What happens when you set aside your differences and focus on building relationships for God?
What can God do with a soccer ball, a basketball, a Haitian Creole community, a Spanish speaking community, an African American community, a bunch of bikers, and the Apopka Calvary Church of the Nazarene? When you trust in Him, He can do far more than you can imagine!
A unique ministry was born from this mixture of elements. We call it Better Together, and our purpose statement is “though our backgrounds, cultures, and ministries may vary, our love of Christ is the same.” Each leader involved in this ministry serves as a pastor to one of the satellite congregations and as an associate pastor at Apopka Calvary, the central hub. Each pastor accepts the idea that Better Together means we operate in a spirit of humility and cooperation.
From the Better Together “tree,” many branches have begun stretching far and wide. AC/BC Biker church, under the direction of Keith Hullinger, launched not only a ministry to bikers but also started a Celebrate Recovery program. Jesse Lugo and Ronda Rieves started a Tuesday night Hoops Church where well over 70 people (and counting) have been saved and four new Hoops churches launched. Jose Matamoras of Casa del Rey Church launched a ministry in Haiti to help orphans. Nicholas Jaimes faithfully leads a Futsal (indoor soccer) Church which led 38 young people to the Lord in one service.
Our Haitian church, under the capable direction of Phane and Farrah Lormeus, has grown from six members to over 50. Springhill Church, through the direction of a powerful preacher, Willet Riley, fed over 120 people in an impoverished community for Thanksgiving. Better Together is also associated with the Apopka Christian Learning Academy (CLA) which has close to three hundred students. The principal of CLA and his staff have truly been inspirational in working with Better Together. Apopka Calvary Church of the Nazarene is the “hub” for all these churches/ministries and has set its sights on launching 10 new churches in the next 10 years. It really is amazing what God can do.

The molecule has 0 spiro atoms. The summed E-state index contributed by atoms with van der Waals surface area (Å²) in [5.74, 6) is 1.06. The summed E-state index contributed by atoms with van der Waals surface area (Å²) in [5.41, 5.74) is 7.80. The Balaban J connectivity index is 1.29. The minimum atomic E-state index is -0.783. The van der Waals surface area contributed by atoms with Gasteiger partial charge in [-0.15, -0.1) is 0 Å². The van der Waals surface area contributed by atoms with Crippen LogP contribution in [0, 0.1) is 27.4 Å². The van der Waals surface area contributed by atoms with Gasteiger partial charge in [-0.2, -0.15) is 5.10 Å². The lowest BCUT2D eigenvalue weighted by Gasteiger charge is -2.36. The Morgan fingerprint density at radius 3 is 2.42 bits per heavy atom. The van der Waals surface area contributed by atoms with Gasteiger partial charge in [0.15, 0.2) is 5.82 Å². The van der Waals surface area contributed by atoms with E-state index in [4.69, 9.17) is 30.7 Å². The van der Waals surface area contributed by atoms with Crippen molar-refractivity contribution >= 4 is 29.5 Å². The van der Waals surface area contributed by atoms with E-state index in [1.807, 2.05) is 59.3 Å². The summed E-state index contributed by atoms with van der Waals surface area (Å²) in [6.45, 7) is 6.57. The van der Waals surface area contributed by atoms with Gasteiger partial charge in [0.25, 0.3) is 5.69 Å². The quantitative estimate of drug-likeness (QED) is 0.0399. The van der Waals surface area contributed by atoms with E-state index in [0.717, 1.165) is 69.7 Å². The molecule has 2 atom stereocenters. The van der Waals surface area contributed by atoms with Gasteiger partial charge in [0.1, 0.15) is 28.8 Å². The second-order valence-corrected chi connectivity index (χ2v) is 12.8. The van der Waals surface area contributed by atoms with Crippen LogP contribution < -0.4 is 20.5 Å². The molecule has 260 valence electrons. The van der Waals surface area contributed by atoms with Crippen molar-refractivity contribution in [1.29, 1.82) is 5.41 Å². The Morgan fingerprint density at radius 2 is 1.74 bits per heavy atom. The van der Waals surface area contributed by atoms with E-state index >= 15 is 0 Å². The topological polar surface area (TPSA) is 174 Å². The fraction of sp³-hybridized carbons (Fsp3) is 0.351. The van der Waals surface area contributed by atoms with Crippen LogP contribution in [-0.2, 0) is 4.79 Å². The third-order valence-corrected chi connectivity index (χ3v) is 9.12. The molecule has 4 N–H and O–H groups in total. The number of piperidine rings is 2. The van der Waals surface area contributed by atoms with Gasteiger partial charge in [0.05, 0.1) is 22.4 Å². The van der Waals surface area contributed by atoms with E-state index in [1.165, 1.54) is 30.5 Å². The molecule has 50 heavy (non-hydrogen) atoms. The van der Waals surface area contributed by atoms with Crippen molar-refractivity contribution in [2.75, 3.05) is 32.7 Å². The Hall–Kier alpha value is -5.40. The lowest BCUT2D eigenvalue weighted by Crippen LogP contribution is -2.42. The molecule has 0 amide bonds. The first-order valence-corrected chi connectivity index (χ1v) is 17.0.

In the Better Together movement, no ministry serves alone, and the synthesis of ideas and opportunities are overwhelming. Each ministry tries to understand the purpose of the other which allows us to work together.
Better Together leadership meets monthly for a leaders’ meeting and we hold joint services four times a year. Usually, one of the satellite pastors will preach as our praise teams are joined and we worship together in English, Haitian Creole, and Spanish. These group services conclude with a meal during which all attendees sit with people from other congregations and develop relationships.
Working in a ministry that encompasses 20 nationalities and seven churches brings unique challenges.
But while it seems like the culture we live in struggles to understand the differences between us, Better Together is embracing our differences and working toward developing relationships.
A core tenet of the relational aspect to my ministry was born from a Men’s ministry mentoring service I began years ago. I meet with anywhere from seven to 10 men every morning in order to develop a new generation of leaders through mentoring. The mentorship program typically focuses on three areas: Bible reading, prayer, and tithing.
My main goal is to help position mentees under the favor of God. We read the Bible in order to gain wisdom and knowledge so that biblical principles can be lived out day-to-day. The second area, prayer, seeks to develop intimacy with God. How can we serve Him if we are not intimate with Him? We also address tithing and ask questions like, “Do you trust God to resource you or not?” and, “Are you willing to live without the fullness of your income as a sign of obedience to the Lord?”
In some ways, I am afraid we are teaching a gospel that makes great church attenders but poor Christians if we fail to read our Bibles, pray, and tithe.
It is not about checking boxes, but rather putting the principles of the Bible into action and truly living by our faith.
Once the men have spent a year in the mentorship program with me, they go on to mentor another man, thus continuing the cycle of generations of mentors and building relationships that stand the test of time.
The parallels between the mentoring program and Better Together are many. What they both boil down to is really in the name: we are simply better together. True holiness of heart and life should produce in us a spirit of humility and a willingness to cooperate with each other. People and churches intentionally serving together, saving money, and sharing talented people leads to building a collective kingdom under the Lordship of Christ.
By investing ourselves in others and humbling ourselves before God, we are able to do Kingdom work from a different perspective than the world typically sees. When believers do not care who gets the credit or who has the greatest idea, the church becomes a fruitful garden with many branches of multi-cultural people working together in step with the Holy Spirit.
Garry Proehl is senior pastor of Apopka Calvary Church of the Nazarene in Apopka, Florida, USA.
Holiness Today, Mar/Apr 2019